How to plan a pilgrimage

By Jarred Triskelion | July 2, 2014

Hiking, photo by True New Zealand Adventure

 

A pilgrimage is a journey to a sacred site. It can demonstrate the depth of your devotion, be it to your deity, your community or to yourself and your practice. It is a key feature in many religions, such as Islam, which mandates that everyone of able body conduct a pilgrimage to Mecca.

In this technological age, there are few places that cannot be reached in relative ease and comfort. For a pilgrimage, however, the journey is as important as the destination.

Travelling through southern England, I came to understand just how much that land is steeped on magick. With my trained eye I could see its influence everywhere I went. On the long coach journey to Cornwall, for example, we repeatedly passed by burial mounds. I might otherwise have presumed each one to be isolated. You gain much by connecting with the environment through which you are travelling. It lends context to the site you are visiting as well deepening the sense of achievement felt at the end.

Pilgrimages can also be secular. My grandfather, a lifelong Elvis fan, conducted a pilgrimage to Graceland. He describes the experience as a release . His idol was someone he had previously known only in his mind. After visiting Elvis’s home, my grandfather’s idol became a tangible part of his reality.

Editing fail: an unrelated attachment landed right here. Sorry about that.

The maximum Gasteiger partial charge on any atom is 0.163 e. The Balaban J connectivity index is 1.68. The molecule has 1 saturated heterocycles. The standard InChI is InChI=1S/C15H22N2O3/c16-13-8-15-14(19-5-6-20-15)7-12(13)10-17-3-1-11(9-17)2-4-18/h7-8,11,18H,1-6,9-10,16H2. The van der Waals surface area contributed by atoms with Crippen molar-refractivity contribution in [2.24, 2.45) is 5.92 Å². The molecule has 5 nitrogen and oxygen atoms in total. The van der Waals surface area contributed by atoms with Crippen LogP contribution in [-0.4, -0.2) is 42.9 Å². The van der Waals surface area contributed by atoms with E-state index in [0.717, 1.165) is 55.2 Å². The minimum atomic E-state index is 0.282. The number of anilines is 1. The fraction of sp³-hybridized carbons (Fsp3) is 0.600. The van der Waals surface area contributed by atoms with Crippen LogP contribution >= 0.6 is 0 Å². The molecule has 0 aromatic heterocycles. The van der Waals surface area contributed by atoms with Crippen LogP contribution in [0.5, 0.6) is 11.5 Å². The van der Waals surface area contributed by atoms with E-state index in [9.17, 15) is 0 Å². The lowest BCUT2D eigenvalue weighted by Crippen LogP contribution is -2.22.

Choosing a destination

The destination for a pilgrimage should be somewhere you are passionate about. Don’t necessarily choose a pilgrimage to a famous site simply because you feel you ought to visit it. You may well find yourself disappointed. For example, I have spoken with many who found that Stonehenge failed to live up to their expectations.

The destination for my own pilgrimage was London. There I visited sites associated with John Dee, Austin Osman Spare and Aleister Crowley, three men who inspired me to study magick. Though all the places I visited were significant, it was my personal interest, and personal connection, which made visiting them most rewarding.

There are many possibilities for esoteric pilgrimages. An ancient Pagan monument like Avebury stone circle can visited in honour of a revered deity. Visiting the birthplace or burial site of a predecessor, such as the grave of Dion Fortune in Glastonbury, shows respect for their life and work. Identify what is at the core of your chosen esoteric path and identify somewhere which resonates with that.